The legal concept of “joint employment” exists when a person is employed by two or more entities, such that the employers are responsible, individually and jointly, to the employee for compliance with a particular statute or regulation. While the legal theory is not new, the increased attention and expansive interpretation it has received over the past year are.

Last August, the National Labor Relations Board (NLRB) expanded joint employer liability under the National Labor Relations Act (NLRA) in Browning-Ferris Industries of California, Inc., 362 N.L.R.B. No. 186 (2015), finding that Browning-Ferris was a joint employer with a staffing agency providing workers at its facility. The NLRB also determined last year that the world’s biggest restaurant chain, McDonald’s, shares responsibility as a joint employer under the NLRA with franchise owners for managing their employees, a finding that could have far-reaching impacts on the company and others if it survives trial this year.

Last fall, the Fourth Circuit Court of Appeals, which has jurisdiction over North and South Carolina, addressed the issue of joint employment in the context of a manufacturer and a temporary employment agency, holding that both entities may simultaneously be considered the employers of a temporary employee placed at the manufacturer for purposes of Title VII of the Civil Rights Act of 1964. ( A discussion of the Fourth Circuit’s decision in that case can be found here).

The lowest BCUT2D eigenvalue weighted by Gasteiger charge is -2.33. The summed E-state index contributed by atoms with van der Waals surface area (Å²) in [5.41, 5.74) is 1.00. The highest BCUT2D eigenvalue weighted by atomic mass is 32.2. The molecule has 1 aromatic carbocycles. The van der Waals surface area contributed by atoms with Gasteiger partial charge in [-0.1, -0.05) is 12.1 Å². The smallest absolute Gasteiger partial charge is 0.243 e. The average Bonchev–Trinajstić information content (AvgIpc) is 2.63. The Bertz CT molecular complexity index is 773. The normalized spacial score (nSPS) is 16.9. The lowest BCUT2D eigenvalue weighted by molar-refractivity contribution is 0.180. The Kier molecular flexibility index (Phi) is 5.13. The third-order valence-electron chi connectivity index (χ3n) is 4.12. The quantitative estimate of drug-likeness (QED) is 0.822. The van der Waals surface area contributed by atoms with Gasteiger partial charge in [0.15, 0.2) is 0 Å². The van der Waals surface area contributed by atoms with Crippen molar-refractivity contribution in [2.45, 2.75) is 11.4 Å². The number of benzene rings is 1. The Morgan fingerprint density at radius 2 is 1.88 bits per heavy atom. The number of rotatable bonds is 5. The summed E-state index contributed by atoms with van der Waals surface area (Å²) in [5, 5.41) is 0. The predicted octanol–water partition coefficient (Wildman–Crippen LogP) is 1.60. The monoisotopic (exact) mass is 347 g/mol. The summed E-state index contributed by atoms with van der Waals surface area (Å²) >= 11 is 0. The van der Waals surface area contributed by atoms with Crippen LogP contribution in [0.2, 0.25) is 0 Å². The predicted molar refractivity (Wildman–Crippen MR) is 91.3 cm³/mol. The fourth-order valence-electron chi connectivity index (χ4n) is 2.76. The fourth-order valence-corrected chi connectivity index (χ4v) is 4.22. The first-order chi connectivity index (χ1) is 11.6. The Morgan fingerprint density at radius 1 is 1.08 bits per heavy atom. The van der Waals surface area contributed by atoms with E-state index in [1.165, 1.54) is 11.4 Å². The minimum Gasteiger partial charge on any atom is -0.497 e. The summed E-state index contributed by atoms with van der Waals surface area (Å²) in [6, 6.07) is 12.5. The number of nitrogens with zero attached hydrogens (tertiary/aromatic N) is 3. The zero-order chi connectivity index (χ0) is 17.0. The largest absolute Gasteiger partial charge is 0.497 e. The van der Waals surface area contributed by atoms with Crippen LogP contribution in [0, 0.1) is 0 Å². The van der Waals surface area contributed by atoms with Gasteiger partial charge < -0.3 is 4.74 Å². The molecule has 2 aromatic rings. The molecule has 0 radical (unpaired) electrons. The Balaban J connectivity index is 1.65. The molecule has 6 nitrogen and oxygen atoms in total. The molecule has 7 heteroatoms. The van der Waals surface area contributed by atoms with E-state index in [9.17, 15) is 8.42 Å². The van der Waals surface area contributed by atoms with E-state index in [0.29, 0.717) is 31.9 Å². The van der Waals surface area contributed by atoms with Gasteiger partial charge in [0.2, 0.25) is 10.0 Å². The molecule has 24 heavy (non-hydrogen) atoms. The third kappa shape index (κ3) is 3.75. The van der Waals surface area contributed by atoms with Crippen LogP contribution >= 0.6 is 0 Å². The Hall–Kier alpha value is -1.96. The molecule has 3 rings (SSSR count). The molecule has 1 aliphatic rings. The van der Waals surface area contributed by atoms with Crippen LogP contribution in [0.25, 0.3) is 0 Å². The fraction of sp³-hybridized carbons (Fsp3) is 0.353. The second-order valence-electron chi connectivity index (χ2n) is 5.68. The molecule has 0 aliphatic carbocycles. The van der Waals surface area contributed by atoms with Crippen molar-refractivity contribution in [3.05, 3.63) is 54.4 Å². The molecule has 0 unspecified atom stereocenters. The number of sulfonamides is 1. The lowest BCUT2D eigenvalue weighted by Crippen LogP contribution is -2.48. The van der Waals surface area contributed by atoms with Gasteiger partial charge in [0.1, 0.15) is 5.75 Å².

Additionally the U.S. Occupational Health and Safety Administration is considering whether a joint employer relationship can be found between a franchisor and franchisee so that both entities are liable as employers under the federal Occupational Health and Safety Act (OSHA)(167 DLR A-7, 8/28/15).

Last month, the Wage and Hour Division (WHD) of the U.S. Department of Labor became the latest government agency to address joint employment when it issued an Administrator’s Interpretation (AI) that expands the department’s definition of “joint employment” under the Fair Labor Standards Act (FLSA) and the Migrant and Seasonal Agricultural Worker Protection Act (MSPA). According to the AI, the joint employment test under the FLSA and MSPA is different – specifically, more inclusive – than the test under the NLRA and OSHA, in an effort to ensure “that the scope of employment relationships and joint employment” under the two laws “is as broad as possible.”